An Examination of Inter-pregnancy Intervals as a Risk Factor for Stillbirth Open Access
Gupta, Priya Mehta (2015)
Context: It is estimated that 1 in 160 pregnancies in the United States annually end in stillbirth (SB, fetal death ≥ 20 weeks gestation). The causal risk factors of SB are unknown, however, short and long inter-pregnancy intervals (IPI) have commonly been reported as risk factors for other adverse perinatal outcomes.
Objective: This analysis seeks to examine the association between IPI and SB risk among an ethnically, racially, and geographically diverse population.
Methods: The Stillbirth Collaborative Research Network (SCRN) study was a multi-site, population-based case-control study from March 2006 to September 2008 with surveillance for all stillbirths at 59 tertiary care hospitals over 5 catchment areas ensuring access to at least 90% of deliveries. This analysis was restricted to singleton pregnancies among multiparous or multigravid women. Exclusion criteria included pregnancy terminations, incarcerated women, or those who were unable to provide informed consent. Weighted logistic regression models were used to depict the association of short and long intervals on stillbirth risk. Weighted backward elimination for interaction and weighted all-possible subsets approach to confounding were conducted at a 5% significance level. All models were created using SAS 9.3.
Results: Compared with IPI between 18-23 months, short intervals (<6 months) and long intervals (60-100 months) were associated with increased risk of stillbirth (Odds Ratio [OR]: 1.6; 95% Confidence Interval [CI]: 0.8, 3.2) and (OR: 2.4; 95%CI: 1.3, 4.7) respectively, controlling for age, race, education, insurance, BMI, smoking status, alcohol consumption, marital status, use of assisted reproductive technologies, and prior pregnancy outcome. Final models controlled for all ten covariates of interest and were selected based on HL statistics and AUC. True confounders differed between short and long intervals. For the combined analysis, the relationship between IPI and SB risk was confounded by age, BMI, education and prior pregnancy outcome; when restricted to short intervals, confounders in this study included age, insurance, and prior pregnancy outcome. The relationship between long intervals and SB was not confounded by any of the suspected covariates.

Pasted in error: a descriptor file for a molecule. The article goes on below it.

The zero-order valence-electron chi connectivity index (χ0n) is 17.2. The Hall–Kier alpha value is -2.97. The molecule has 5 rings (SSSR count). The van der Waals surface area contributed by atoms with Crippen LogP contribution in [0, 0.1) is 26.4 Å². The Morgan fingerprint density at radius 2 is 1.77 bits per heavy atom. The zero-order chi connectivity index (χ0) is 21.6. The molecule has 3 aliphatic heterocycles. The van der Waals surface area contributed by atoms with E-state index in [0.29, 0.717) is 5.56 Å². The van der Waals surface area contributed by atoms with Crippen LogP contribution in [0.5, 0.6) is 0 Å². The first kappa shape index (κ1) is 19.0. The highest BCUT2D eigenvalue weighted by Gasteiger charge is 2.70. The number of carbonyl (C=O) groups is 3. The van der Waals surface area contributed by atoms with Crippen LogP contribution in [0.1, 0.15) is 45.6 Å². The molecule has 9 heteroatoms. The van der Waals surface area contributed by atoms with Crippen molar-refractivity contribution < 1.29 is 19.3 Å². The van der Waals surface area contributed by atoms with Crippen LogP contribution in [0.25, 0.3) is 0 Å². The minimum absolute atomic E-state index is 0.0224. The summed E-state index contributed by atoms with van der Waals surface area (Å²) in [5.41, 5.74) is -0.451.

Conclusions: Short and long IPI contributed to an increased risk of SB controlling for selected covariates. However, only long intervals were associated with a statistically significant increase in SB risk.
Table of Contents
List of Tables 1
List of Figures 2
Terms and Definitions 3
Chapter 1: The Stillbirth Collaborative Network 8
Known Risk Factors of Stillbirth 9
Chapter 2: Review of the Literature regarding Inter-pregnancy intervals 17
Inter-pregnancy Intervals and Stillbirth Risk 18
Inter-pregnancy Intervals and Adverse Birth Outcomes 20
Chapter 3: Hypothesized Mechanisms by which Inter-pregnancy intervals may contribute to adverse birth outcomes 31
Chapter 4: Methods 36
Study Design 36
Study Population 36
Sampling Controls 37
Analysis Weights 37
Data Description 39
Statistical Analysis 41
Chapter 5: Results 44
Descriptive Statistics 44
Logistic Models for Inter-pregnancy Intervals 45
Logistic Models for Short Inter-pregnancy Intervals 47
Logistic Models for Long Inter-pregnancy Intervals 48
Chapter 6: Discussion 50
Chapter 7: Strengths and Weaknesses 54
Chapter 8: Future Public Health Implications 57
Institutional Review Board (IRB) Protocol 82
About this Master's Thesis
|Subfield / Discipline|
|Committee Chair / Thesis Advisor|
|An Examination of Inter-pregnancy Intervals as a Risk Factor for Stillbirth ()||2018-08-28 13:13:19 -0400||